Perhaps the difference between the times of George the Second and Edward the Seventh may be best discerned in the status and calibre of the popular penmen who in either age have found, or furnished amusement in a tilt against the Catholic Faith.

The man in the street, as we know him, did not exist in the eighteenth century. He is the predominant person to-day, and he requires the services of able authors to assure him of immunity, when he is inclined to frolic away from chastity or integrity, much as did the county members who pocketed the bribes of Sir Robert Walpole and prated of patriotism.

Fortunately for society the man in the street is a very decent fellow, and generally finds out before long that Wisdom’s ways are ways of pleasantness. A man may enjoy posing as an agnostic when he wants an excuse for—as the negro said—“doing what he dam please,” but when he takes to himself a wife, and children are born to him, a certain anxiety as to the continuity and perpetuation of these relationships begins to show itself. A man who has lost a little child, or waited in agonizing suspense to hear the physician’s verdict, when sickness overshadows his home, discovers that he needs something beyond negations, something that will bring life and immortality to light again within his soul.

Moreover, the man in the street finds it necessary to come to some decision on other problems of existence. He is a citizen and must needs exercise his enfranchisement and give his vote at an election now and again. He must help to decide whether the State shall ignore religion and establish a system of ethical education, of which the ultimate sanction is social convenience, or maintain the thesis that Creed and Character are mutually inter-dependent.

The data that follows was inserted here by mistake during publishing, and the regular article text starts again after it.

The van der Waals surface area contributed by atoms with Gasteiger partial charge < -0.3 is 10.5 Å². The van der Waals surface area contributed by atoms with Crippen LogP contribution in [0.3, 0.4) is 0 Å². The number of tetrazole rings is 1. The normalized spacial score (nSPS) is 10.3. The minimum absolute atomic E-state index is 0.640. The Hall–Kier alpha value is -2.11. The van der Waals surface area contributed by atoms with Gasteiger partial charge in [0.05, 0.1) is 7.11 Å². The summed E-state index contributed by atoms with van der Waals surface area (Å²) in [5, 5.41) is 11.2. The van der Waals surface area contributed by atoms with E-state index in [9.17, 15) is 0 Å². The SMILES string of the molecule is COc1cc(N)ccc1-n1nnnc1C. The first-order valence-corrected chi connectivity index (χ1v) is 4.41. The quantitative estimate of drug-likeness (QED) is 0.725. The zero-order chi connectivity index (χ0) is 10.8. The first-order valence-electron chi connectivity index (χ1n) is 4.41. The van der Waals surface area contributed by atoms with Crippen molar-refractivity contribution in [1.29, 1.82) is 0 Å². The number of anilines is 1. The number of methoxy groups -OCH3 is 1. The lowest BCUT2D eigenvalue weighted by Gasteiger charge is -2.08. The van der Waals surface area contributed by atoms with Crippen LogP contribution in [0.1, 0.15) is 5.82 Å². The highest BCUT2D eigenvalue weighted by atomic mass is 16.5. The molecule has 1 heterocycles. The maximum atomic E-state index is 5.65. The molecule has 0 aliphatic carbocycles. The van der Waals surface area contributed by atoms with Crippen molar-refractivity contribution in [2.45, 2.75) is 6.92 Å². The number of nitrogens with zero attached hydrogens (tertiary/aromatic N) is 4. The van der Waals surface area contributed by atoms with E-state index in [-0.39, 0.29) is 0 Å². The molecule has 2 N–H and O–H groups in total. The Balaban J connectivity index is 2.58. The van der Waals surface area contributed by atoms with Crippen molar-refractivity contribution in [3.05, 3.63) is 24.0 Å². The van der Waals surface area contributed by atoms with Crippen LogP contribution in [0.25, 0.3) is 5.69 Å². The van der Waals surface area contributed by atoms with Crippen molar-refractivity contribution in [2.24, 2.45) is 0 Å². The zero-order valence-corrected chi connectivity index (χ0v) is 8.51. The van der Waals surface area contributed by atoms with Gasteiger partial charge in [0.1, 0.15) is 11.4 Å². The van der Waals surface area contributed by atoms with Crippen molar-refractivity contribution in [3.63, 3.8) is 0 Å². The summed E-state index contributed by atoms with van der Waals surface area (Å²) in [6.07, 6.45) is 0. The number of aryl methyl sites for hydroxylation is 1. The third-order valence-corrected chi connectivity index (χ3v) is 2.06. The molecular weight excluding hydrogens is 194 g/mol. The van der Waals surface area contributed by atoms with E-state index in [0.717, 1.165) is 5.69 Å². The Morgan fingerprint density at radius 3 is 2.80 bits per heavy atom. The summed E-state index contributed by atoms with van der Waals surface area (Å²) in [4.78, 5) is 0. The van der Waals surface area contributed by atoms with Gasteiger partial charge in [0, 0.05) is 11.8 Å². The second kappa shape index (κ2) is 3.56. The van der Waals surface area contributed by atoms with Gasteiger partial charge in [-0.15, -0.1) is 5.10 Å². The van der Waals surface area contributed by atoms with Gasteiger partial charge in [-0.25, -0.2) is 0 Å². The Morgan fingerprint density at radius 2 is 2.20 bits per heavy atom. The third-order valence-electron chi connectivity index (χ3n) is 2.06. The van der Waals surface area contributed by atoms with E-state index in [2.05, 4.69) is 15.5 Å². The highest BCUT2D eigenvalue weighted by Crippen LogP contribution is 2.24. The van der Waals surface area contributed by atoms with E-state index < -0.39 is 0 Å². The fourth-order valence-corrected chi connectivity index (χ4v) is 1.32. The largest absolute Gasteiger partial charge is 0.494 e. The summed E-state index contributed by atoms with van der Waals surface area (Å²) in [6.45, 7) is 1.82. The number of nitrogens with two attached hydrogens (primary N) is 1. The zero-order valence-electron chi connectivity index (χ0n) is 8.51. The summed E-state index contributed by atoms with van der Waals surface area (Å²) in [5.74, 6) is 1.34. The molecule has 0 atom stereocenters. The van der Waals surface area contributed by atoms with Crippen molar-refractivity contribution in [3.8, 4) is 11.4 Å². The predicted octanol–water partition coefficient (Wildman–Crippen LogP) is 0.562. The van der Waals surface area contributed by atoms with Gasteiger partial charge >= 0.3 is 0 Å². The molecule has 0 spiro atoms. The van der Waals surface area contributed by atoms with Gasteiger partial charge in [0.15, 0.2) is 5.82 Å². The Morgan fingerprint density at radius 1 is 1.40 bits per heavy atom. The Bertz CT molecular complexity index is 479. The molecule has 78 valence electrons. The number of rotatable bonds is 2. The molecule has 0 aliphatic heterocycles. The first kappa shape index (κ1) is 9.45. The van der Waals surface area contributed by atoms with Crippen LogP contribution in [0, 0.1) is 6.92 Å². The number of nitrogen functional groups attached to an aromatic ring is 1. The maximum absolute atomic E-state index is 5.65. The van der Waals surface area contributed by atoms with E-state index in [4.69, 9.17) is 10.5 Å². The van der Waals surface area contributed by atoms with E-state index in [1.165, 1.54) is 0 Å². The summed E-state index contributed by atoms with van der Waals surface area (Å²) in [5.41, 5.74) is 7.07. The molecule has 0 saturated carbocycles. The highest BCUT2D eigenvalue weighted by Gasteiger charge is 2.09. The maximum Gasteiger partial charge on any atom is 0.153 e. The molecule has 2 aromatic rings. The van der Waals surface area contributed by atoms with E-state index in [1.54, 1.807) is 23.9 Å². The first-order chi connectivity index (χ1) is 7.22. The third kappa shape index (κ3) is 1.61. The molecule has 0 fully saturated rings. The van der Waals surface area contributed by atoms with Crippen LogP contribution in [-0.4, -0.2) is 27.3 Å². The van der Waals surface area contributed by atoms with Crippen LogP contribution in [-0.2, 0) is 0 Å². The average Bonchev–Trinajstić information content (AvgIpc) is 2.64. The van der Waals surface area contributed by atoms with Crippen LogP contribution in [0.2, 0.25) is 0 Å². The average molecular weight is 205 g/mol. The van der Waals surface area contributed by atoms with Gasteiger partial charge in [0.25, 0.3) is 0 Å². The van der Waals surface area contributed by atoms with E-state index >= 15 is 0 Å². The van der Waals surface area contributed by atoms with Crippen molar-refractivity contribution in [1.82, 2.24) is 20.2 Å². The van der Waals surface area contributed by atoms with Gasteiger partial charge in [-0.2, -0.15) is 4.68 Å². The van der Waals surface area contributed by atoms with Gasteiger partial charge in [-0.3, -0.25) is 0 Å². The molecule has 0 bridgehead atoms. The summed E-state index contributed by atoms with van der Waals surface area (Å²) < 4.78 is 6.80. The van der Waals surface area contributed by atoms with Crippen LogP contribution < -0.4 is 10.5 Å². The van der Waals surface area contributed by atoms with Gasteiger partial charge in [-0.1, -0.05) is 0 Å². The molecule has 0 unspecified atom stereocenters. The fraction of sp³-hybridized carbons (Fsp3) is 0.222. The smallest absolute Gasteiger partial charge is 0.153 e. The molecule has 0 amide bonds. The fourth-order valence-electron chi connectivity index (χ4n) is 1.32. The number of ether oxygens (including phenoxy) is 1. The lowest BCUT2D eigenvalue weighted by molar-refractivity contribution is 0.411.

As he pays his poor rate wrathfully, or with resignation, its annual increase reminds him of the necessity of curing or eliminating the unfit. When he reads of Belgian and Prussian colonial enterprise, or ponders on the perplexing problem of the Black Belt which the Southern States must solve, he is compelled to consider whether it is true that “God has made of one blood all nations of men for to dwell on all the face of the earth,” or whether this shall be accounted as another of the delusions of Saul of Tarsus whom Governor Festus found to be mad.